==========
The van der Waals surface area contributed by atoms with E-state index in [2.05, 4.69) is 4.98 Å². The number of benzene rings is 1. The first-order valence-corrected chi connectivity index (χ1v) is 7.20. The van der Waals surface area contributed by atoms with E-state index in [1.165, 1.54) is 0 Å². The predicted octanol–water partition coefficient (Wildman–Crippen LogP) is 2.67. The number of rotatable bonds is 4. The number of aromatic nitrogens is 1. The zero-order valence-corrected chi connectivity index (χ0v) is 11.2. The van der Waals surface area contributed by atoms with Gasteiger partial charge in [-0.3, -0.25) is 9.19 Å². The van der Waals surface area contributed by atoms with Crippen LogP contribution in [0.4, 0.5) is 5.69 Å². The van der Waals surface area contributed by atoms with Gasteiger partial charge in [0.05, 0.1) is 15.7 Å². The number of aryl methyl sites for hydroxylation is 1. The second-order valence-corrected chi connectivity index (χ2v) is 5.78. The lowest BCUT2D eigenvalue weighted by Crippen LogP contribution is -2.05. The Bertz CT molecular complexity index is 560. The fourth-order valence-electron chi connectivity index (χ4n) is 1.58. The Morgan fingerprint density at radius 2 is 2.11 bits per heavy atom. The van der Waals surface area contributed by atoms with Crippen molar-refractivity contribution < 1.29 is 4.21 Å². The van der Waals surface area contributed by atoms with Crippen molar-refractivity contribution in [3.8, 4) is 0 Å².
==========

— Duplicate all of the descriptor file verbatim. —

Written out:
The van der Waals surface area contributed by atoms with E-state index in [2.05, 4.69) is 4.98 Å². The number of benzene rings is 1. The first-order valence-corrected chi connectivity index (χ1v) is 7.20. The van der Waals surface area contributed by atoms with E-state index in [1.165, 1.54) is 0 Å². The predicted octanol–water partition coefficient (Wildman–Crippen LogP) is 2.67. The number of rotatable bonds is 4. The number of aromatic nitrogens is 1. The zero-order valence-corrected chi connectivity index (χ0v) is 11.2. The van der Waals surface area contributed by atoms with Gasteiger partial charge in [-0.3, -0.25) is 9.19 Å². The van der Waals surface area contributed by atoms with Crippen LogP contribution in [0.4, 0.5) is 5.69 Å². The van der Waals surface area contributed by atoms with Gasteiger partial charge in [0.05, 0.1) is 15.7 Å². The number of aryl methyl sites for hydroxylation is 1. The second-order valence-corrected chi connectivity index (χ2v) is 5.78. The lowest BCUT2D eigenvalue weighted by Crippen LogP contribution is -2.05. The Bertz CT molecular complexity index is 560. The fourth-order valence-electron chi connectivity index (χ4n) is 1.58. The Morgan fingerprint density at radius 2 is 2.11 bits per heavy atom. The van der Waals surface area contributed by atoms with Crippen molar-refractivity contribution < 1.29 is 4.21 Å². The van der Waals surface area contributed by atoms with Crippen molar-refractivity contribution in [3.8, 4) is 0 Å².